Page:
What is a Groundwater Model?
A Groundwater Model is the tool used to represent or approximate the natural groundwater system. A mathematical or numerical model simulates groundwater flow of the natural system. It uses mathematical equations and procedures. These describe the heads or flows along the boundaries of the model. Models use the basic laws of physics that govern groundwater flow. We use these laws to instruct the computer to consider several factors to model the behavior of the aquifer over time. These factors include physical boundaries of the aquifer, recharge, pumping, interaction with rivers, or other phenomenon.
A boundary can be defined as the conditions which establish the hydraulic characteristics of the system at its boundaries. Correctly identifying the boundary conditions in a model means that the boundary conditions in the model correspond adequately to those in the natural system. This ensures that the response of model and natural system will match reasonably well. No model is perfect. However, with sufficient information, the assumptions made in the model can be fairly accurate. A model is primarily about quantifying the external influences that affect the flow of water in the aquifer and surface drainage system.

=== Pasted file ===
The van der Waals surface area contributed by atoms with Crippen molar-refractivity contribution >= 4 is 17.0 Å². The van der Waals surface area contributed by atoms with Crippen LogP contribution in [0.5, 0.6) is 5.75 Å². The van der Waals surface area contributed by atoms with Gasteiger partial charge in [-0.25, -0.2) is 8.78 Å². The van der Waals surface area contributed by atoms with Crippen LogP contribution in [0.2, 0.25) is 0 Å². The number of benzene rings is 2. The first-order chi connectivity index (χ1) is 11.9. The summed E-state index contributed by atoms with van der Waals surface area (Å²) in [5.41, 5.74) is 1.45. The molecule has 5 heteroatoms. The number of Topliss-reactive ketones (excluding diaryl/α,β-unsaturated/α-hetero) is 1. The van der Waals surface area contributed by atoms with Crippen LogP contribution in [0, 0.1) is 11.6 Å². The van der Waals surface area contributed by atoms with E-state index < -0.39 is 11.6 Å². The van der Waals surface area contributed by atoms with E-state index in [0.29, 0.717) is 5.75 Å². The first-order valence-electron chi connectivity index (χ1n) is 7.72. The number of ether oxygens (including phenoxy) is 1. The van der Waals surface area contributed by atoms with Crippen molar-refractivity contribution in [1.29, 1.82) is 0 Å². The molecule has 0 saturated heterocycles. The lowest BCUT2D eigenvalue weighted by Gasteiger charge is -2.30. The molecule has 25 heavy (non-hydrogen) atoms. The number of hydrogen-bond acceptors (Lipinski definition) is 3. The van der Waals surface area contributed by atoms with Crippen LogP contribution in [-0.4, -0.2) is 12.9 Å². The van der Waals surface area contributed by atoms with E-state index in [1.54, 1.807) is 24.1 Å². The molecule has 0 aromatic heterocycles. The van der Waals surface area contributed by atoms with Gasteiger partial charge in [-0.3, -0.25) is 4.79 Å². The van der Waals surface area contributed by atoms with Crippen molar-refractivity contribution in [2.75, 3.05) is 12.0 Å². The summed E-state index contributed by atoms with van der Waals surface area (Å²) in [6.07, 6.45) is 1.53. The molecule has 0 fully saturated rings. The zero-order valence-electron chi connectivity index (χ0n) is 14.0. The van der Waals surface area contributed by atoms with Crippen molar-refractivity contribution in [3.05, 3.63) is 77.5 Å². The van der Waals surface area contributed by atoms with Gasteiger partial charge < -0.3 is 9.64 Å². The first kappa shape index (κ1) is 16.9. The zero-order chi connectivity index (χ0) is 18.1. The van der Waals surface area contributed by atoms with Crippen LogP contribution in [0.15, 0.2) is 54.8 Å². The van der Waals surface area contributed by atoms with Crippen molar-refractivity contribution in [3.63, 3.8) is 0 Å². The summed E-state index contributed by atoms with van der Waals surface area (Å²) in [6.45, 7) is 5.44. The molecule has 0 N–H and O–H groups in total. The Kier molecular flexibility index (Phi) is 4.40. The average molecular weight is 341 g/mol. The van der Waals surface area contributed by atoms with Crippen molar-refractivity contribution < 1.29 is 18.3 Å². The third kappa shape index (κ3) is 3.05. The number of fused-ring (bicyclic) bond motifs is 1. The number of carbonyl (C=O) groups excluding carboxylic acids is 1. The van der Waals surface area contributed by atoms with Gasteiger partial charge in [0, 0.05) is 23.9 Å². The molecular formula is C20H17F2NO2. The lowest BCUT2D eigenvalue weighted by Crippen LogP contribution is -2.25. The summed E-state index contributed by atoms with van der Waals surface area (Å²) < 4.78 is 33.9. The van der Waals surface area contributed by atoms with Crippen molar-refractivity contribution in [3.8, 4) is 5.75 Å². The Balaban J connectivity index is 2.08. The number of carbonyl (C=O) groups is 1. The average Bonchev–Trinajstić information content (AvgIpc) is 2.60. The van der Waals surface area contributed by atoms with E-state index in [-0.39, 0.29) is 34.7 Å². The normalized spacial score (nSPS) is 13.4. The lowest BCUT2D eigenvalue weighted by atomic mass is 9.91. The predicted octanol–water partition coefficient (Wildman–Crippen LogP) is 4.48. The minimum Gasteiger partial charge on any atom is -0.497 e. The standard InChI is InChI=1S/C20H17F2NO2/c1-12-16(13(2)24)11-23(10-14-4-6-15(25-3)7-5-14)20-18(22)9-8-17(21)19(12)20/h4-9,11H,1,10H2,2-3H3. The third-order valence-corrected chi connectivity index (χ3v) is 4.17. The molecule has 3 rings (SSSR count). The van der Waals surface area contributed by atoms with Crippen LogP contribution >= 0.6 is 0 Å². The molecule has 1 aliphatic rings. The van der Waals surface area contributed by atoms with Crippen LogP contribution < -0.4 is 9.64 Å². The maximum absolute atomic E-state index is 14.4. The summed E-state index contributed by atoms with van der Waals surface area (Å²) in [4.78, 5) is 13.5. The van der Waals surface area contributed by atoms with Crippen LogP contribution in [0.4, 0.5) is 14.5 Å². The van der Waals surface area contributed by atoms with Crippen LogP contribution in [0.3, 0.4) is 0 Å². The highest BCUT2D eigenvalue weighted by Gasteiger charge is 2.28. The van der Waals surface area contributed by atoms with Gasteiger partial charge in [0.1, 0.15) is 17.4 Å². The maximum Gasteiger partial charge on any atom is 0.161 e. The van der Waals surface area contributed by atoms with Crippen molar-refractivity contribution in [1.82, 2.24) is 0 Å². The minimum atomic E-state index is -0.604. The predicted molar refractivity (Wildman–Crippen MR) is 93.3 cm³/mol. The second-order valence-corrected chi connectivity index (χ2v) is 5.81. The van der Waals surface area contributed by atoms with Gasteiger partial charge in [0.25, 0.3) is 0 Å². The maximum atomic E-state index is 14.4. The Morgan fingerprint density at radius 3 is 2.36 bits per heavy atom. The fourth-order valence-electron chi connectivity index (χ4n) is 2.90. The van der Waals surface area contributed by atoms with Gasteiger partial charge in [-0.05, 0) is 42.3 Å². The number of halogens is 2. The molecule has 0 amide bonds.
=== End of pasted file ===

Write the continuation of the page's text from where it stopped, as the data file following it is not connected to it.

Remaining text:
Representation of a model in a ground-water system -- Illustration from The System Concept: Ground-Water Systems and Models, Buxton and others
A groundwater model can help us better understand how an aquifer responds to various hydrologic conditions. In addition, we can gain insight into the various factors that affect site-specific areas in the model. This serves as a framework for gathering and organizing data. This also helps formulate ideas about the natural system. The results of the model assist in making reliable decisions to manage the water resources better.
An accurate groundwater model requires a tremendous amount of information about the aquifer. There are four general steps in developing a groundwater model:
1. Developing the conceptual model
2. Defining the model architecture
3. Calibrating and verifying the model
4. Making predictions
The conceptual model represents our best idea of how the aquifer works. Developing a good conceptual model requires compiling detailed information. This information is on the geology, water quality, recharge, rivers, water levels, hydraulic parameters and pumping. The model architecture refers to the computer program used. It also refers to how many and the dimensions of the layers and cells that make up a model. Calibrating and verifying involve showing that the model can reproduce water levels measured in the past. A good calibration and verification gives us confidence that the model produces reasonable predictions of water levels in the future. Following calibrations, the model is ready to run future scenarios. Selecting a representative period for recharge and water use is required.
For specific model information, see project area webpage.